Boston Public Schools Shelves Pink Slime

In case you haven’t heard of it, “pink slime” is the pulverized and ammonia-hydroxide-treated slaughterhouse scraps mixed into regular beef. It’s a food product that most of us have been ingesting without realizing it — and that lunch ladies have been lovingly piling onto cafeteria trays across the nation for years.

Last week, Boston Public Schools joined other public school districts across the country when it decided to ban the unappetizing mixture from its school lunch program after Houston resident Bettina Siegel, who blogs about kids and food at The Lunch Tray, started an online petition, which went viral. This is good news for parents who aren’t comfortable having their kids eat a food product that is more product than food. But it also got me wondering what other misbegotten concoctions have we been ladling onto kids’ lunch trays all these years? I decided to ask a few experts what they would ban, in school or out, from kids’ diets. Here’s what they said:

Aviva Goldfarb is a family dinner expert, author and founder of The Six O’Clock Scramble, which helps busy parents plan and execute simple, nutritious meals for their families.

“Canned fruits in syrup,” she says. “Besides concerns about potentially toxic BPA in the cans’ lining, these fruits are way too high in added sugar. And those ‘fruit’ gummies — essentially candy that some parents and kids think has nutritional value but doesn’t. It’s terrible for kids’ teeth and braces and takes up calories that should be devoted to better nutrition. And Jell-O, which is not only empty calories but full of artificial colors and flavors that are potentially harmful.”

In essence, Goldfarb says, she’d like to see “more fresh fruits and vegetables, more whole grains, more low-fat dairy, and less sugar.” For a glimpse of what that might look like, check out what’s happening out in Boulder, Colo., where salad bars have been installed in all public schools.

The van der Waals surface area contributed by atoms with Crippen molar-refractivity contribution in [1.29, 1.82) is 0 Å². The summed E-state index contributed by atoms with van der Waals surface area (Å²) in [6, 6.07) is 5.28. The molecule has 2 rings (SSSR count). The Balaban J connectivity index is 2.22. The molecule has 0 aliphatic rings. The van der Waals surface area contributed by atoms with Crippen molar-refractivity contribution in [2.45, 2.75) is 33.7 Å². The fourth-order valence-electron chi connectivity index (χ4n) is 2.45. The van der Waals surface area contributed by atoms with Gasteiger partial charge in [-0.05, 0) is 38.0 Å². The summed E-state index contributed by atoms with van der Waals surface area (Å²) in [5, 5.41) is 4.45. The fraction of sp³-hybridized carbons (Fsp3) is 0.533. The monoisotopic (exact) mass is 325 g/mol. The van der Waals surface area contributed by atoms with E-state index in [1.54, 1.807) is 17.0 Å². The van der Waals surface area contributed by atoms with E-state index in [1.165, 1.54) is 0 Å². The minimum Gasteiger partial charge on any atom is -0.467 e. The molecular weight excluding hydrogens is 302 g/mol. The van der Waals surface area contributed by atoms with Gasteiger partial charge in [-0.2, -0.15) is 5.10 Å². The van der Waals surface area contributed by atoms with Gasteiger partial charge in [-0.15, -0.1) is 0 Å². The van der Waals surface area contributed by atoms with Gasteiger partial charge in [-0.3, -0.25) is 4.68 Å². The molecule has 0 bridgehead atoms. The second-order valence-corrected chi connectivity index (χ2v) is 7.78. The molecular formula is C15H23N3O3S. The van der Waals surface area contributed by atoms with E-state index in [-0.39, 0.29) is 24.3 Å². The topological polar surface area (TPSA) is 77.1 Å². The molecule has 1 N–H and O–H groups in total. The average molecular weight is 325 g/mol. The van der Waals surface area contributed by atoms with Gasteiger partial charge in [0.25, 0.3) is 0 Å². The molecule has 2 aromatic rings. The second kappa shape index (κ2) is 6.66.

Chef Ann Cooper, aka the Renegade Lunch Lady, who led the Boulder salad bar movement and aims to do it across the nation through two organizations: The Lunch Box and SaladBars2Schools. Cooper said that, rather than listing specific items to remove from menus, she’d like to take on the elephant in the lunch room.

“What this whole thing with pink slime brings to mind is processed mystery meat in general,” she says. “Some schools have these spicy chicken patties or what they call ‘riblets,’ which is processed pork made into the shape of a rib. If you look at the ingredient labels for these processed meats, there are 50 things on them. What I think we should ask is, ‘What is all this processed food?’ Let’s take a look at the labels. There are often so many items in there that you wouldn’t even want to know what it is.”

Kate Adamick is cofounder of Cook for America, which hosts culinary boot camps for school food service personnel to teach them how to revamp the way their lunch programs are planned and executed. Adamick also has her eye on chicken nuggets, saying, “The manufacturing process for nuggets isn’t terribly different from the processing of pink slime beef.”

In her book, Lunch Money: Serving Healthy School Food in a Sick Economy, which dispels the myth that scratch-cooked school meals cost more money, she says school lunches should not resemble the offerings at a professional sporting event:

“School is not a once-a-year outing to a big league sporting event. Your child doesn’t need to choose among hot dogs, burgers, pizza, and nachos every day. Only one of those items should be available at a time, and not more than once or twice a month for each.”

Given the flood of research tying our children’s unhealthy eating and exercise habits to the obesity epidemic and diet-related illness, these lunch reformers’ calls to arms sound like words to live by — perhaps literally.